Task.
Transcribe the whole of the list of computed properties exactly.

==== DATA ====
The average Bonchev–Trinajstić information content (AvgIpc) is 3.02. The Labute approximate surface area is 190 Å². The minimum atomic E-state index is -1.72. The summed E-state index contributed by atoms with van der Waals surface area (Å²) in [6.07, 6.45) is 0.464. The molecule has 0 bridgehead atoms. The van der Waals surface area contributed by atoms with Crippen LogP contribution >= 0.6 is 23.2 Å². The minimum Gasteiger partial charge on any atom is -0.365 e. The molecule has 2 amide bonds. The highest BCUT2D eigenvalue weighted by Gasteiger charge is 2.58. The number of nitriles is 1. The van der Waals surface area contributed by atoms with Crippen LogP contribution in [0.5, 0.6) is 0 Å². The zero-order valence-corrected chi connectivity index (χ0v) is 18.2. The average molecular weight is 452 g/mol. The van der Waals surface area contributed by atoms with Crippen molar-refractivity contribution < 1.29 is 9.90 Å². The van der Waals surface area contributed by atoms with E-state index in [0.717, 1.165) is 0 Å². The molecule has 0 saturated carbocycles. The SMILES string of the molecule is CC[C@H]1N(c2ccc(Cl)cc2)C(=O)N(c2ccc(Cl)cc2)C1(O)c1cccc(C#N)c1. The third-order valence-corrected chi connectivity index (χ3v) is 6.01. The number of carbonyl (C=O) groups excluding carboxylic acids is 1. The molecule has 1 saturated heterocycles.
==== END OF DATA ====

The average Bonchev–Trinajstić information content (AvgIpc) is 3.02. The Labute approximate surface area is 190 Å². The minimum atomic E-state index is -1.72. The summed E-state index contributed by atoms with van der Waals surface area (Å²) in [6.07, 6.45) is 0.464. The molecule has 0 bridgehead atoms. The van der Waals surface area contributed by atoms with Crippen LogP contribution >= 0.6 is 23.2 Å². The minimum Gasteiger partial charge on any atom is -0.365 e. The molecule has 2 amide bonds. The highest BCUT2D eigenvalue weighted by Gasteiger charge is 2.58. The number of nitriles is 1. The van der Waals surface area contributed by atoms with Crippen LogP contribution in [0.5, 0.6) is 0 Å². The zero-order valence-corrected chi connectivity index (χ0v) is 18.2. The average molecular weight is 452 g/mol. The van der Waals surface area contributed by atoms with Crippen molar-refractivity contribution < 1.29 is 9.90 Å². The van der Waals surface area contributed by atoms with E-state index in [0.717, 1.165) is 0 Å². The molecule has 0 saturated carbocycles. The SMILES string of the molecule is CC[C@H]1N(c2ccc(Cl)cc2)C(=O)N(c2ccc(Cl)cc2)C1(O)c1cccc(C#N)c1. The third-order valence-corrected chi connectivity index (χ3v) is 6.01. The number of carbonyl (C=O) groups excluding carboxylic acids is 1. The molecule has 1 saturated heterocycles.